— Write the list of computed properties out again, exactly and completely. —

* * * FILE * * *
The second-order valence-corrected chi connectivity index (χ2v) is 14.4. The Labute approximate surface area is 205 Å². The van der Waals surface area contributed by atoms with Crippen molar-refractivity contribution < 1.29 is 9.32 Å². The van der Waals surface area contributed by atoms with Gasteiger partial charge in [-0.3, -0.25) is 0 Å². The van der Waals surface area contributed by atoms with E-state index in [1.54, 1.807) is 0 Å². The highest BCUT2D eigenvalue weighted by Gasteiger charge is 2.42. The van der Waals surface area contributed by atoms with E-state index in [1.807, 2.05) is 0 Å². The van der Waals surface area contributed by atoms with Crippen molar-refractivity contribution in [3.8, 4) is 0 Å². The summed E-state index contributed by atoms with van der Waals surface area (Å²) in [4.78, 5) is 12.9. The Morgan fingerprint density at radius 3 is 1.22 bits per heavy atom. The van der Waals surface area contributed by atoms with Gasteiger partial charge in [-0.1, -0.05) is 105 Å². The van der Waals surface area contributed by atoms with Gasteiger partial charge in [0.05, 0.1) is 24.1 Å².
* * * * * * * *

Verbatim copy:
The second-order valence-corrected chi connectivity index (χ2v) is 14.4. The Labute approximate surface area is 205 Å². The van der Waals surface area contributed by atoms with Crippen molar-refractivity contribution < 1.29 is 9.32 Å². The van der Waals surface area contributed by atoms with Gasteiger partial charge in [-0.3, -0.25) is 0 Å². The van der Waals surface area contributed by atoms with E-state index in [1.54, 1.807) is 0 Å². The highest BCUT2D eigenvalue weighted by Gasteiger charge is 2.42. The van der Waals surface area contributed by atoms with E-state index in [1.807, 2.05) is 0 Å². The van der Waals surface area contributed by atoms with Crippen molar-refractivity contribution in [3.8, 4) is 0 Å². The summed E-state index contributed by atoms with van der Waals surface area (Å²) in [4.78, 5) is 12.9. The Morgan fingerprint density at radius 3 is 1.22 bits per heavy atom. The van der Waals surface area contributed by atoms with Gasteiger partial charge in [-0.1, -0.05) is 105 Å². The van der Waals surface area contributed by atoms with Gasteiger partial charge in [0.05, 0.1) is 24.1 Å².